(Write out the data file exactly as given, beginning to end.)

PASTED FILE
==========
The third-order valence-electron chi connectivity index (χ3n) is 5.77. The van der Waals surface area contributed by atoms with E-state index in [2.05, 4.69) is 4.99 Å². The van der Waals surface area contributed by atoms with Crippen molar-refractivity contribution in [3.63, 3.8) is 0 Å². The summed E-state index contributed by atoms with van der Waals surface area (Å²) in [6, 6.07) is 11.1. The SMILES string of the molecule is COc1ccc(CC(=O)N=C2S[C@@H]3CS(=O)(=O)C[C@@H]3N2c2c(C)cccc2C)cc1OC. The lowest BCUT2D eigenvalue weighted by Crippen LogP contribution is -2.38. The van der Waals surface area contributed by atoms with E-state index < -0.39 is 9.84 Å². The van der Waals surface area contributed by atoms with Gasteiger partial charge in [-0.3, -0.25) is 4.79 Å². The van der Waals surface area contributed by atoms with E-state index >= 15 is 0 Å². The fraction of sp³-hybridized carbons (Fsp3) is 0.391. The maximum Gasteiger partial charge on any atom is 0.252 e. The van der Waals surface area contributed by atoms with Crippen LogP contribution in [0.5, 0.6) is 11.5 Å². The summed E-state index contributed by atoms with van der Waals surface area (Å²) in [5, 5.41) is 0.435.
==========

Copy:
The third-order valence-electron chi connectivity index (χ3n) is 5.77. The van der Waals surface area contributed by atoms with E-state index in [2.05, 4.69) is 4.99 Å². The van der Waals surface area contributed by atoms with Crippen molar-refractivity contribution in [3.63, 3.8) is 0 Å². The summed E-state index contributed by atoms with van der Waals surface area (Å²) in [6, 6.07) is 11.1. The SMILES string of the molecule is COc1ccc(CC(=O)N=C2S[C@@H]3CS(=O)(=O)C[C@@H]3N2c2c(C)cccc2C)cc1OC. The lowest BCUT2D eigenvalue weighted by Crippen LogP contribution is -2.38. The van der Waals surface area contributed by atoms with E-state index < -0.39 is 9.84 Å². The van der Waals surface area contributed by atoms with Gasteiger partial charge in [-0.3, -0.25) is 4.79 Å². The van der Waals surface area contributed by atoms with E-state index >= 15 is 0 Å². The fraction of sp³-hybridized carbons (Fsp3) is 0.391. The maximum Gasteiger partial charge on any atom is 0.252 e. The van der Waals surface area contributed by atoms with Crippen LogP contribution in [0.5, 0.6) is 11.5 Å². The summed E-state index contributed by atoms with van der Waals surface area (Å²) in [5, 5.41) is 0.435.